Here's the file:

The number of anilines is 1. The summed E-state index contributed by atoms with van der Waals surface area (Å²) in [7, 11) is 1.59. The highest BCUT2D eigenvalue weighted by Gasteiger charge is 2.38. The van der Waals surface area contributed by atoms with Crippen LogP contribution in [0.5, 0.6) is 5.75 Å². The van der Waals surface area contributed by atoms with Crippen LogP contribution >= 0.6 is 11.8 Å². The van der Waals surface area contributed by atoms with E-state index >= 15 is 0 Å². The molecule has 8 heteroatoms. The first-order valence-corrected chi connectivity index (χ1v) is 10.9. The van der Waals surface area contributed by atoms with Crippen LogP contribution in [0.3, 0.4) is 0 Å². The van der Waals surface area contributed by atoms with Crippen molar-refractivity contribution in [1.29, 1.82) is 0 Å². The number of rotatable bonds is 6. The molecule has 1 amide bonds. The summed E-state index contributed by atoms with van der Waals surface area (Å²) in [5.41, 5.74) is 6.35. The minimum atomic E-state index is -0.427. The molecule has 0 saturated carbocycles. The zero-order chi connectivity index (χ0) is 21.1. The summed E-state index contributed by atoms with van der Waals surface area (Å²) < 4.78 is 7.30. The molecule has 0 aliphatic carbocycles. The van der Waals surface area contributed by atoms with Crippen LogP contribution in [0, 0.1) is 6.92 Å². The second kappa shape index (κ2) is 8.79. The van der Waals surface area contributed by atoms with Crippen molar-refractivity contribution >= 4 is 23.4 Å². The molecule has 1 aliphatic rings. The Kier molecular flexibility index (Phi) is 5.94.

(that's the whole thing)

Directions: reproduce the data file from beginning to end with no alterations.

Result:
The number of anilines is 1. The summed E-state index contributed by atoms with van der Waals surface area (Å²) in [7, 11) is 1.59. The highest BCUT2D eigenvalue weighted by Gasteiger charge is 2.38. The van der Waals surface area contributed by atoms with Crippen LogP contribution in [0.5, 0.6) is 5.75 Å². The van der Waals surface area contributed by atoms with Crippen LogP contribution >= 0.6 is 11.8 Å². The van der Waals surface area contributed by atoms with E-state index >= 15 is 0 Å². The molecule has 8 heteroatoms. The first-order valence-corrected chi connectivity index (χ1v) is 10.9. The van der Waals surface area contributed by atoms with Crippen LogP contribution in [0.3, 0.4) is 0 Å². The van der Waals surface area contributed by atoms with Crippen molar-refractivity contribution in [1.29, 1.82) is 0 Å². The number of rotatable bonds is 6. The molecule has 1 amide bonds. The summed E-state index contributed by atoms with van der Waals surface area (Å²) in [5.41, 5.74) is 6.35. The minimum atomic E-state index is -0.427. The molecule has 0 saturated carbocycles. The zero-order chi connectivity index (χ0) is 21.1. The summed E-state index contributed by atoms with van der Waals surface area (Å²) < 4.78 is 7.30. The molecule has 0 aliphatic carbocycles. The van der Waals surface area contributed by atoms with Crippen LogP contribution in [0, 0.1) is 6.92 Å². The second kappa shape index (κ2) is 8.79. The van der Waals surface area contributed by atoms with Crippen molar-refractivity contribution >= 4 is 23.4 Å². The molecule has 1 aliphatic rings. The Kier molecular flexibility index (Phi) is 5.94.